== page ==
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February was a pretty hectic month for me while I finished the first draft of 'Evermore Archives'. It was a good experience as well, and one of the things I came away with was the sense of dynamics you can get into a novel with multiple points of view.

I'll try to explain this without giving away too much of the action--the downside is that the story may sound pretty generic, but please bear with me. The action isn't the point. The interactions are.

Basically the novel has three main characters. The main focus is on Julee Prost, who is a new addition to the crew of the starship Evermore. On the planet Ventibia he becomes a sort of trophy for different factions, who want to capture him and use him for their own political ends. Julee, however, has little regard for the idea of being used, and he has his own plans for political stability on the planet.

This bit -- the creation of his own political plans -- is something that evolves gradually through the story in connection with another character, Penelope Smita. Penelope is a Fringer, a loose alliance of people who have adapted to life under extreme conditions on Ventibia. They're marginalized in political society, but Penelope has managed to claw her way to a position of power. Her position is undermined when the Evermore arrives, though, and she has to seek new allies -- and reassess her position in society.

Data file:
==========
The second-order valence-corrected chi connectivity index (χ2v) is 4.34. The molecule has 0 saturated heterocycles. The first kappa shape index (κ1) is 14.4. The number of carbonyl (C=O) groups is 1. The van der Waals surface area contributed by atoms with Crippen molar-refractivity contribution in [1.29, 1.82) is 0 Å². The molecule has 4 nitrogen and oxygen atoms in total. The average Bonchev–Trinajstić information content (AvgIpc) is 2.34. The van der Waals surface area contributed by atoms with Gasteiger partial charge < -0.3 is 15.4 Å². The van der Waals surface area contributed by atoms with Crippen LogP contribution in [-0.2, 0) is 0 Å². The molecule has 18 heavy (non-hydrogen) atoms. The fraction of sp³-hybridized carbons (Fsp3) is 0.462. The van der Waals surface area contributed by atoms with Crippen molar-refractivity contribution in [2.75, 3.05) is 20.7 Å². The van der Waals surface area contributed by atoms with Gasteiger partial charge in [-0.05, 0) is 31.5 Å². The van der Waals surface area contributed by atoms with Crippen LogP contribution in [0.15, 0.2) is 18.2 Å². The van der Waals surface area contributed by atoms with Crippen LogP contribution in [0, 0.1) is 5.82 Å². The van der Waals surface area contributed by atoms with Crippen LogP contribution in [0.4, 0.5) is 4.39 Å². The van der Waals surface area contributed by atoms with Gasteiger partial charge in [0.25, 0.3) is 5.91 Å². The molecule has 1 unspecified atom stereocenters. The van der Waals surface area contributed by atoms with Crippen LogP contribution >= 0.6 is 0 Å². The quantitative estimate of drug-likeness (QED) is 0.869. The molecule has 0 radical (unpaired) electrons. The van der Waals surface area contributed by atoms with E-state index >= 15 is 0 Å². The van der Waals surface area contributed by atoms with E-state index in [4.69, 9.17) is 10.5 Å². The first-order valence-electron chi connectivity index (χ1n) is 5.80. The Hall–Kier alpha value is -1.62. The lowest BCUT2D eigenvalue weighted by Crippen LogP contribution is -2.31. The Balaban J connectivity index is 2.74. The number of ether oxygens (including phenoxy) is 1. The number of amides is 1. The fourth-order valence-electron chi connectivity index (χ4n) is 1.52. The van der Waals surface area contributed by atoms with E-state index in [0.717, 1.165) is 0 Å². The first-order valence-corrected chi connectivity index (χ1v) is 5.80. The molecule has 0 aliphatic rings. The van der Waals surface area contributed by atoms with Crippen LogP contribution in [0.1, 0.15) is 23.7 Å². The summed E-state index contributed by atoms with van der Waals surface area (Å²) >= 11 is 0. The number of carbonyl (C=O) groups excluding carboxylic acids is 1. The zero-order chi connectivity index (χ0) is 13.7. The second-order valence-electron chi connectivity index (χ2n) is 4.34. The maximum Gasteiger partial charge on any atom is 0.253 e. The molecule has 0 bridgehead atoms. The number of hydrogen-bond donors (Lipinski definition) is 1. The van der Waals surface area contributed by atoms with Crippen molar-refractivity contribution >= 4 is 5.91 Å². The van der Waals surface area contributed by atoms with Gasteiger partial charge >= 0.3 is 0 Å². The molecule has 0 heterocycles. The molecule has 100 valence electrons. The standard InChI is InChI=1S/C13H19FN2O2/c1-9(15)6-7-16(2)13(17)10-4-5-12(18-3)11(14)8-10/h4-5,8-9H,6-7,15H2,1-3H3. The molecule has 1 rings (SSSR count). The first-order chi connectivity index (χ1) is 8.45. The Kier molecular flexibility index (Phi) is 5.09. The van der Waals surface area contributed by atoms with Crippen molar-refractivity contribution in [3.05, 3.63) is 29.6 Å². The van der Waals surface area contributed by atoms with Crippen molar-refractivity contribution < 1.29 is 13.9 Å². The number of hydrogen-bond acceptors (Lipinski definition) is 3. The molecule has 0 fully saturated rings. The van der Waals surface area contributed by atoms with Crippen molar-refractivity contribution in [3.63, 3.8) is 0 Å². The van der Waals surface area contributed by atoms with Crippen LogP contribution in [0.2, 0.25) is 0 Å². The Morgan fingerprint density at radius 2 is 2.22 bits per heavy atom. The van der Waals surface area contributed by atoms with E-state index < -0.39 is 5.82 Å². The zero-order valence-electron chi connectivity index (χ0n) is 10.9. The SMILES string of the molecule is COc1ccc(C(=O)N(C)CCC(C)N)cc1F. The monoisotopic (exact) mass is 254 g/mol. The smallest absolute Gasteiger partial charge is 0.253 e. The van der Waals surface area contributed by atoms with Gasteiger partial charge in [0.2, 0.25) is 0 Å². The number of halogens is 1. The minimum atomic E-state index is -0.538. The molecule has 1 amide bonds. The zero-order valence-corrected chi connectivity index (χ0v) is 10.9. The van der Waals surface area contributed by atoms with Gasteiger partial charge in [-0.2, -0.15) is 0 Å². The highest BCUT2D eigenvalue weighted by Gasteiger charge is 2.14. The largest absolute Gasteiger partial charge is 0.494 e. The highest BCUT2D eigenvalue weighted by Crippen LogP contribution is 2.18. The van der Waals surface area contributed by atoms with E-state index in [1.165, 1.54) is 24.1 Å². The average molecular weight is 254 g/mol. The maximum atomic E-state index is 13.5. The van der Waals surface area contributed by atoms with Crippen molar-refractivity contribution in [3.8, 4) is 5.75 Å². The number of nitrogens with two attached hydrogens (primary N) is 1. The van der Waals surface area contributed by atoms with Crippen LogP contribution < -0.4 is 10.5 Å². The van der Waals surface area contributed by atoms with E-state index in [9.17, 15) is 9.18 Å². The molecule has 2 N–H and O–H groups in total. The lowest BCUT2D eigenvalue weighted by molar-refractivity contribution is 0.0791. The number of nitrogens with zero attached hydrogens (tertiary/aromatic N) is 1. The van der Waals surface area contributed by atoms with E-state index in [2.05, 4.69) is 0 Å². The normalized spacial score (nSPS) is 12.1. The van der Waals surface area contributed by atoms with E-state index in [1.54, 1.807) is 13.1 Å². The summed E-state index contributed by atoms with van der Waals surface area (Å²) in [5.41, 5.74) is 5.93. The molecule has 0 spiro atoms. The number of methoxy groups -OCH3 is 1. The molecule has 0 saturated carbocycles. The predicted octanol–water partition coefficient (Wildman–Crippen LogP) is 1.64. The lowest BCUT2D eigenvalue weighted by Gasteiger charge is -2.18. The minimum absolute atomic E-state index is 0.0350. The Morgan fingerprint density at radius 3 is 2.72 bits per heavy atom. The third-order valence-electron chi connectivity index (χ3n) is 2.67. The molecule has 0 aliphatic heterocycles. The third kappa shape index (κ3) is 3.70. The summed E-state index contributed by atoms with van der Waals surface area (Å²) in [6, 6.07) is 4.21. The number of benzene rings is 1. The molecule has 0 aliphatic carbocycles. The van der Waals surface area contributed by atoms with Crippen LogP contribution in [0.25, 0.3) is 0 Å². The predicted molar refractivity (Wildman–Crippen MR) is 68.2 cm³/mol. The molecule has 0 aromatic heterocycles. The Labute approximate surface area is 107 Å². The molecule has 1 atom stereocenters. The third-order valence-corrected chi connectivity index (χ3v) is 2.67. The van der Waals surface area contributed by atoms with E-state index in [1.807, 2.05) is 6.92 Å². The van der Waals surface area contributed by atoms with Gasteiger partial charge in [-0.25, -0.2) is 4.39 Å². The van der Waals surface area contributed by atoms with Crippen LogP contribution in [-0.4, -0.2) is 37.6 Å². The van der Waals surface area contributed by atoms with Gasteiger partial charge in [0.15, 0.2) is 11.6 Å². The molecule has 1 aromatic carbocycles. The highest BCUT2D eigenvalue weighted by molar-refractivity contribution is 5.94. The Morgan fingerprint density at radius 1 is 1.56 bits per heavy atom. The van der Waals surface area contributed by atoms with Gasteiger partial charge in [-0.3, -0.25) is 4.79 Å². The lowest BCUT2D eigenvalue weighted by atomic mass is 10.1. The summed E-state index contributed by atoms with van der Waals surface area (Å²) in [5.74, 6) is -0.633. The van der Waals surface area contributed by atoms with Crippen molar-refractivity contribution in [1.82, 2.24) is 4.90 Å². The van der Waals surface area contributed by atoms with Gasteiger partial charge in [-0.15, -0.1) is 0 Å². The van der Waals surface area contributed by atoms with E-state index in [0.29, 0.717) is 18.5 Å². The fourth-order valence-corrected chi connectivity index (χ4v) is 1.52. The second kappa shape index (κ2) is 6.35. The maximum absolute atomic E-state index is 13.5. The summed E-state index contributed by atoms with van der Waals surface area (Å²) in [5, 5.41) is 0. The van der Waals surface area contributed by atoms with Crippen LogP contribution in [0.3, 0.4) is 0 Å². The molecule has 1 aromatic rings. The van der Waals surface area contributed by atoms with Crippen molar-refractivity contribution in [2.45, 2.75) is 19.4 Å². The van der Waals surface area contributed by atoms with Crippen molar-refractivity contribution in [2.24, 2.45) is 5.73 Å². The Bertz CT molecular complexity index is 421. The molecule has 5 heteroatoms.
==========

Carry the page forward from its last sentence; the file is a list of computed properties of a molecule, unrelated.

Together, the two viewpoints (ideally) give the reader in-depth views of two sides of the political conflict on Ventibia--that of the newcomer, and that of the marginalized people on the planet. Penelope knows the dangers and opportunities, and Julee is able to add new perspectives to them. The two characters are also able to supplement each others' ideas, change their goals, and evolve as persons. (Ideally, of course. Whether I pull it off is another matter. But this aspect of the story works, I think).

Enter the third Point of View--the missionary known as the Hellchaser. His experiences follow a different path than the other two, and the discoveries he makes increase the stakes for everyone involved.

It's worth noting that Julee and Penelope don't know what the Hellchaser does. The reader knows, however, and he or she will also recognize how important it is for Julee and Penelope to succeed. That adds urgency to Julee's part of the story, and that should ideally make it a more exciting read.

So in short, the lesson I learned and was finally able to put a finger on while writing Evermore Archives is that widely different perspectives give readers a deeper understanding of the world the author invites them into.

Any epiphanies you've had while writing recently?


( 6 comments — Leave a comment )
Mar. 23rd, 2012 04:39 am (UTC)
I agree that multiple pov writing is a great way to flesh out the world the reader sees. One problem I've encountered when writing multpile pov novels, however, is the word count absolutely BALLOONING! Just like George RR Martin's 'Song of Ice and Fire' series! It's a tricky balancing act to manage to tell each person's story thread, while not losing sight of the central premise. Not to mention keeping it all straight in my head!